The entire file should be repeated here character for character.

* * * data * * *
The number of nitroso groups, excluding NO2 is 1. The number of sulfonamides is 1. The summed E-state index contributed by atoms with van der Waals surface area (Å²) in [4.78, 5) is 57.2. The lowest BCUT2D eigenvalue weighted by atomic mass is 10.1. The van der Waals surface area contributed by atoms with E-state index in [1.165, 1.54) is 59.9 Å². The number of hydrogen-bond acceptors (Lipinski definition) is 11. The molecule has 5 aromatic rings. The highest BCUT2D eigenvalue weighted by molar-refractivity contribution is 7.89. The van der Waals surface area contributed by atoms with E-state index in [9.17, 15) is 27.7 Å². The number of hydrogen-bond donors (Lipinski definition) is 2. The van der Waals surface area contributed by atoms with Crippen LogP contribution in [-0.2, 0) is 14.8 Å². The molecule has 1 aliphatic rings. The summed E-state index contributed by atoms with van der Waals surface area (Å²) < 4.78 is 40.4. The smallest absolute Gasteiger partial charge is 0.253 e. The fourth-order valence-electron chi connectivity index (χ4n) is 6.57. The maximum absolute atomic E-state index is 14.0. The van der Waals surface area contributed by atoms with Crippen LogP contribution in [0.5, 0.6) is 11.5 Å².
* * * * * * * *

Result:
The number of nitroso groups, excluding NO2 is 1. The number of sulfonamides is 1. The summed E-state index contributed by atoms with van der Waals surface area (Å²) in [4.78, 5) is 57.2. The lowest BCUT2D eigenvalue weighted by atomic mass is 10.1. The van der Waals surface area contributed by atoms with E-state index in [1.165, 1.54) is 59.9 Å². The number of hydrogen-bond acceptors (Lipinski definition) is 11. The molecule has 5 aromatic rings. The highest BCUT2D eigenvalue weighted by molar-refractivity contribution is 7.89. The van der Waals surface area contributed by atoms with E-state index in [9.17, 15) is 27.7 Å². The number of hydrogen-bond donors (Lipinski definition) is 2. The van der Waals surface area contributed by atoms with Crippen LogP contribution in [-0.2, 0) is 14.8 Å². The molecule has 1 aliphatic rings. The summed E-state index contributed by atoms with van der Waals surface area (Å²) < 4.78 is 40.4. The smallest absolute Gasteiger partial charge is 0.253 e. The fourth-order valence-electron chi connectivity index (χ4n) is 6.57. The maximum absolute atomic E-state index is 14.0. The van der Waals surface area contributed by atoms with Crippen LogP contribution in [0.5, 0.6) is 11.5 Å².